A blissfully vicarious, heartfelt glimpse into the life of a Manhattan burlesque dancer.

Pub Date: July 12, 2022

ISBN: 978-1-250-27827-2

Page Count: 192

Publisher: St. Martin's

Review Posted Online: July 28, 2022

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A juicy story with some truly crazy moments, yet Anderson's good heart shines through.


The iconic model tells the story of her eventful life.

According to the acknowledgments, this memoir started as "a fifty-page poem and then grew into hundreds of pages of…more poetry." Readers will be glad that Anderson eventually turned to writing prose, since the well-told anecdotes and memorable character sketches are what make it a page-turner. The poetry (more accurately described as italicized notes-to-self with line breaks) remains strewn liberally through the pages, often summarizing the takeaway or the emotional impact of the events described: "I was / and still am / an exceptionally / easy target. / And, / I'm proud of that." This way of expressing herself is part of who she is, formed partly by her passion for Anaïs Nin and other writers; she is a serious maven of literature and the arts. The narrative gets off to a good start with Anderson’s nostalgic memories of her childhood in coastal Vancouver, raised by very young, very wild, and not very competent parents. Here and throughout the book, the author displays a remarkable lack of anger. She has faced abuse and mistreatment of many kinds over the decades, but she touches on the most appalling passages lightly—though not so lightly you don't feel the torment of the media attention on the events leading up to her divorce from Tommy Lee. Her trip to the pages of Playboy, which involved an escape from a violent fiance and sneaking across the border, is one of many jaw-dropping stories. In one interesting passage, Julian Assange's mother counsels Anderson to desexualize her image in order to be taken more seriously as an activist. She decided that “it was too late to turn back now”—that sexy is an inalienable part of who she is. Throughout her account of this kooky, messed-up, enviable, and often thrilling life, her humility (her sons "are true miracles, considering the gene pool") never fails her.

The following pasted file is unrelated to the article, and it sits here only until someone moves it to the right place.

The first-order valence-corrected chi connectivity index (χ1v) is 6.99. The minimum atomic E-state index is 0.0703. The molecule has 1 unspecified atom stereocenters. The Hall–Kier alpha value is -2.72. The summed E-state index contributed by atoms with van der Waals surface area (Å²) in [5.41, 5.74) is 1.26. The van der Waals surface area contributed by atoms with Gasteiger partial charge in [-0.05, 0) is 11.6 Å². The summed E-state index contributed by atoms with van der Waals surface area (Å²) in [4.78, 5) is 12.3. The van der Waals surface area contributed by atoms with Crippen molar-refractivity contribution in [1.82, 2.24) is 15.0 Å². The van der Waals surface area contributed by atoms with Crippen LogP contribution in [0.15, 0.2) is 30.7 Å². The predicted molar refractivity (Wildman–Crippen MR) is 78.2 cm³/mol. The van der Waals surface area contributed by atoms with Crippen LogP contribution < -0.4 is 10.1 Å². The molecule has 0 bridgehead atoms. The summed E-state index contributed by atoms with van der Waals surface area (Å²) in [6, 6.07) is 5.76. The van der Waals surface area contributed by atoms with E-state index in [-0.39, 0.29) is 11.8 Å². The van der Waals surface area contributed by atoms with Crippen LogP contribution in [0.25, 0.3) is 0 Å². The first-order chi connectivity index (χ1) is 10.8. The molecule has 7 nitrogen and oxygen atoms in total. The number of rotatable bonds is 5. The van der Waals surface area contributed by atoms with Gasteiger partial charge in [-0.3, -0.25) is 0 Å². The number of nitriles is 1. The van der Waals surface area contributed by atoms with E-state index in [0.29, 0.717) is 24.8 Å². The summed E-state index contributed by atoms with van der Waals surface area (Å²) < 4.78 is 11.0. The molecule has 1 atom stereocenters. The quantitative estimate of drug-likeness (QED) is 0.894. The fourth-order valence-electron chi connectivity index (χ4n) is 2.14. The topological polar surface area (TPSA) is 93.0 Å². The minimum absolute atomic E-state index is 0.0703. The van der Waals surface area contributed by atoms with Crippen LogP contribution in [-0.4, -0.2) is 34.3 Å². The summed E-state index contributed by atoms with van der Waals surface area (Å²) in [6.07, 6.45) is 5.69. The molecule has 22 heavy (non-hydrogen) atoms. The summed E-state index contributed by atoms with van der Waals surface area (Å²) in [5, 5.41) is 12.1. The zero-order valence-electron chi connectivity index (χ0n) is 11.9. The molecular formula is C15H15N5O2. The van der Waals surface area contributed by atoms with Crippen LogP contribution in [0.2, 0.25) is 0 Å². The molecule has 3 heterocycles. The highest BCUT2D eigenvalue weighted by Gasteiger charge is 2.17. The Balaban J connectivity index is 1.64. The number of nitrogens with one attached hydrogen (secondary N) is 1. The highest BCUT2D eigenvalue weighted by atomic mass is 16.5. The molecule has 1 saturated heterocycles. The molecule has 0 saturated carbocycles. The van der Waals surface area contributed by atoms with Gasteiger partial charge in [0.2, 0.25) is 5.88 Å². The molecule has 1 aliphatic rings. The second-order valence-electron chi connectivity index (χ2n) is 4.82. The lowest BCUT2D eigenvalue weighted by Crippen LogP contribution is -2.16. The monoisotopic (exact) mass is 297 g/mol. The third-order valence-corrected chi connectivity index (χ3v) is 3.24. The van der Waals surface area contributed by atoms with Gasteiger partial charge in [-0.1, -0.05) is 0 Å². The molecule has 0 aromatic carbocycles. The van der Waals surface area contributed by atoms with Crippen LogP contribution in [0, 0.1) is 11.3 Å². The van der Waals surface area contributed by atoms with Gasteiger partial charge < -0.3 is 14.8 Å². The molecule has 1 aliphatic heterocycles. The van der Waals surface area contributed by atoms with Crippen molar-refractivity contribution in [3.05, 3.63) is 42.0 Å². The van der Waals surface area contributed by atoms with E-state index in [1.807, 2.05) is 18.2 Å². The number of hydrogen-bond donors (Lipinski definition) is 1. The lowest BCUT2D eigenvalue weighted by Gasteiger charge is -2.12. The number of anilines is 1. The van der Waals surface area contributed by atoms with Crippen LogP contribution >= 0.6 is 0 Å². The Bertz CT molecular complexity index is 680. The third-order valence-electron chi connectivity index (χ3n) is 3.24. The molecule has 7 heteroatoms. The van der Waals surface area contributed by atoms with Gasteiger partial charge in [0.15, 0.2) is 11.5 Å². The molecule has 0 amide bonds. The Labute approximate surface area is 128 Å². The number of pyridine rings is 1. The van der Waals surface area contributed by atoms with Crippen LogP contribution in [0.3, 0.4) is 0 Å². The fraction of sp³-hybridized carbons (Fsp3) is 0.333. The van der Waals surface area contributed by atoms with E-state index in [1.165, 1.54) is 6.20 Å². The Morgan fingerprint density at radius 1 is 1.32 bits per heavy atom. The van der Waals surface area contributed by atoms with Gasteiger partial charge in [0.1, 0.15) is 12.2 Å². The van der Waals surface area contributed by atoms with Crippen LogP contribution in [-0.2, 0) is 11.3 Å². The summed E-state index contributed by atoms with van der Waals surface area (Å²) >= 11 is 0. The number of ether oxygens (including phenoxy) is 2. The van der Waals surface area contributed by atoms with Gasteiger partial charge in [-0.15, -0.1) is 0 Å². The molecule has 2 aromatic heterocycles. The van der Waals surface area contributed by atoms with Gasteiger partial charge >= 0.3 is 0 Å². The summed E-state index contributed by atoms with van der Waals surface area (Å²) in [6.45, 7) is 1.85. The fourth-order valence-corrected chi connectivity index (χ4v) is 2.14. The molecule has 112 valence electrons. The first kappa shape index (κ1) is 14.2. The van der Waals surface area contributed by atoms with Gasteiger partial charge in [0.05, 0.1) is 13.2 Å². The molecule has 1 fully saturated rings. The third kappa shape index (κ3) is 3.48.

A juicy story with some truly crazy moments, yet Anderson's good heart shines through.

Pub Date: Jan. 31, 2023

ISBN: 9780063226562

Page Count: 256

Publisher: Dey Street/HarperCollins

Review Posted Online: Dec. 6, 2022

Kirkus Reviews Issue: Jan. 1, 2023